The mayor also moves more money into the program to help more applicants, removing the priority level.
► April - De Blasio promises to send out 500 reimbursement checks by the end of the summer.
“We’ve laid out a blueprint to provide critical financial relief to homeowners and directly engage communities in the rebuilding process — all while continuing our work to ensure a stronger and more resilient New York,” he said at the time.
► Sept. 3 — Build It Back surpasses the mayor's goal to distribute 500 reimbursement checks and begin 500 construction projects by Labor Day. Officials credited an increase in the program's staff, with additional borough directors and Department of Buildings inspectors working specifically with Build It Back.
► Oct. 29 - On the two-year anniversary of Hurricane Sandy, Mayor de Blasio traveled to Staten Island to tout Build It Back's progress.
Mayor Bill de Blasio vowed to complete the Build It Back program by the end of 2016 at an anniversary event on Staten Island on Oct. 29, 2015. (DNAinfo/Nicholas Rizzi)
► March - An audit from Comptroller Scott Stringer finds the city paid $6.8 million for "flawed or incomplete" work in its Build It Back program.
► Oct. 29 - On the third anniversary of the storm, de Blasio makes an ambitious promise: to complete every construction project by the end of 2016.
"We will not be satisfied until everyone who was displaced is back in their home," he said. "We made, finally, some real progress."
► May - Multiple homeowners say they were prematurely pushed out of their homes months before any construction began. Residents accused the mayor of rushing them out of their homes to make it seem like Build It Back was nearing the mayor's goal, they said.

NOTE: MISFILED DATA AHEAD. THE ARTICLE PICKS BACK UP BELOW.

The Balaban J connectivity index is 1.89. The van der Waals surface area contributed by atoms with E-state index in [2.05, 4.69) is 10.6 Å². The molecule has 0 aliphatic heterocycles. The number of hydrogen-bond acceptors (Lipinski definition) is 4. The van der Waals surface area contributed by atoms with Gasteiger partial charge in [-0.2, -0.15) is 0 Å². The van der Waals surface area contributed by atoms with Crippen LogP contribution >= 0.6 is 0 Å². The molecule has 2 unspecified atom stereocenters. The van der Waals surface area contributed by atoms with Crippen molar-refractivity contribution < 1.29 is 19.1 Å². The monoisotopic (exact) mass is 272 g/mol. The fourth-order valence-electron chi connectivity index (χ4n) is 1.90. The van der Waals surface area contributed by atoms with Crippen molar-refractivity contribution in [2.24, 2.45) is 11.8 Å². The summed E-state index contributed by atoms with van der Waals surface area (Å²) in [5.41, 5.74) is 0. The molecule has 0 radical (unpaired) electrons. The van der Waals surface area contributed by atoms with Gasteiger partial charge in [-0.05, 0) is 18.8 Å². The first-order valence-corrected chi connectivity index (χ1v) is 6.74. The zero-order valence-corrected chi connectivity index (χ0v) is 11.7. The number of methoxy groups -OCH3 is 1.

► June 22 - A home in Gerritsen Beach collapses after it was elevated onto stilts.
► July - Councilman Eric Ulrich, who represents a district with the most Build It Back applicants, says Peterson should "quit or be fired" amid ongoing issues with Build It Back.
► July 12 - Gair, the creator of the Build It Back program, calls the initiative a "categorical failure," saying it didn't meet its goal of getting people back into their homes quickly.
► Sept. 12 - As multiple homeowners complain of delays in construction starting, one homeowner in Gerritsen Beach actually dies waiting to return back home.
“He’d go back to visit and tell me, ‘really, nothing’s going on, every time',” his brother said.
► Sept. 21 - The city, unsure of why so many people dropped out of Build It Back, says it's working with CUNY to conduct an attrition study.
► Sept. 23 - Build It Back program officials say they now need $500 million more in federal funds to fulfill their mandate, despite helping less than half of the original applicants.
► Sept. 30 - Luis Mendes, who worked with Peterson at the DDC and most recently at the 9/11 Memorial Museum, joins Build It Back to help push the program along.
► Oct. 20 - The city finally admits it won't make its 2016 goal, with the mayor apologizing for the "tangle of bureaucracy" that has slowed down progress.
Officials anticipate 75 percent of homes will be complete by the end of 2016, with starts on 90 percent of them. Build It Back now has "war rooms" with multiple city agencies at work to cut through some of the red tape, and hope the hiring of Mendes will further many projects, officials said.